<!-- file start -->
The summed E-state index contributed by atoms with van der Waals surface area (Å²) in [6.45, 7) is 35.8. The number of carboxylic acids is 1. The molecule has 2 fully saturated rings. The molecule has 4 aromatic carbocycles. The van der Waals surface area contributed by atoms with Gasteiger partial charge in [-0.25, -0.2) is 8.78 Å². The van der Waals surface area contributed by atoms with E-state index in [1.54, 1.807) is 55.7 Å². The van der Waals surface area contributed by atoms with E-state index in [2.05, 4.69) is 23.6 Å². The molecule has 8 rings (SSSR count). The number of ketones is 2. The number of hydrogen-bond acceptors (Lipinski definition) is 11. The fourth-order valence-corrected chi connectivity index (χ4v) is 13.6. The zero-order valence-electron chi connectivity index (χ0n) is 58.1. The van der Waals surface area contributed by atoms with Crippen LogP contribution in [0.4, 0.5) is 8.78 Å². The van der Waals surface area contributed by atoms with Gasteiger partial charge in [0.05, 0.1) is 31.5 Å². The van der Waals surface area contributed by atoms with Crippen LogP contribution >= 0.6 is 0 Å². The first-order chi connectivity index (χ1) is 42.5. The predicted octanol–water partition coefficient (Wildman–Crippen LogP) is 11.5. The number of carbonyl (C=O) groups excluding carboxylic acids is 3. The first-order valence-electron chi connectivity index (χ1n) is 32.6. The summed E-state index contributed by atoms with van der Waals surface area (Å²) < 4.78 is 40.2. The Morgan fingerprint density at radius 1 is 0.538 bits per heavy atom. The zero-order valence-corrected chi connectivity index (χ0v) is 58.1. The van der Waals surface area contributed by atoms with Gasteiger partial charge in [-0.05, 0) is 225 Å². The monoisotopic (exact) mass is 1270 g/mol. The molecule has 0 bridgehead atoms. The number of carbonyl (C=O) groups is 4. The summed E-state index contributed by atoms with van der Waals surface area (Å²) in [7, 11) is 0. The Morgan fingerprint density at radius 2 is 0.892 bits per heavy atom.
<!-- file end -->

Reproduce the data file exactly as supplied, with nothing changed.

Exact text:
The summed E-state index contributed by atoms with van der Waals surface area (Å²) in [6.45, 7) is 35.8. The number of carboxylic acids is 1. The molecule has 2 fully saturated rings. The molecule has 4 aromatic carbocycles. The van der Waals surface area contributed by atoms with Gasteiger partial charge in [-0.25, -0.2) is 8.78 Å². The van der Waals surface area contributed by atoms with E-state index in [1.54, 1.807) is 55.7 Å². The van der Waals surface area contributed by atoms with E-state index in [2.05, 4.69) is 23.6 Å². The molecule has 8 rings (SSSR count). The number of ketones is 2. The number of hydrogen-bond acceptors (Lipinski definition) is 11. The fourth-order valence-corrected chi connectivity index (χ4v) is 13.6. The zero-order valence-electron chi connectivity index (χ0n) is 58.1. The van der Waals surface area contributed by atoms with Crippen LogP contribution in [0.4, 0.5) is 8.78 Å². The van der Waals surface area contributed by atoms with Gasteiger partial charge in [0.05, 0.1) is 31.5 Å². The van der Waals surface area contributed by atoms with Crippen LogP contribution >= 0.6 is 0 Å². The first-order chi connectivity index (χ1) is 42.5. The predicted octanol–water partition coefficient (Wildman–Crippen LogP) is 11.5. The number of carbonyl (C=O) groups excluding carboxylic acids is 3. The first-order valence-electron chi connectivity index (χ1n) is 32.6. The summed E-state index contributed by atoms with van der Waals surface area (Å²) < 4.78 is 40.2. The Morgan fingerprint density at radius 1 is 0.538 bits per heavy atom. The zero-order valence-corrected chi connectivity index (χ0v) is 58.1. The van der Waals surface area contributed by atoms with Gasteiger partial charge in [-0.05, 0) is 225 Å². The monoisotopic (exact) mass is 1270 g/mol. The molecule has 0 bridgehead atoms. The number of carbonyl (C=O) groups is 4. The summed E-state index contributed by atoms with van der Waals surface area (Å²) in [7, 11) is 0. The Morgan fingerprint density at radius 2 is 0.892 bits per heavy atom.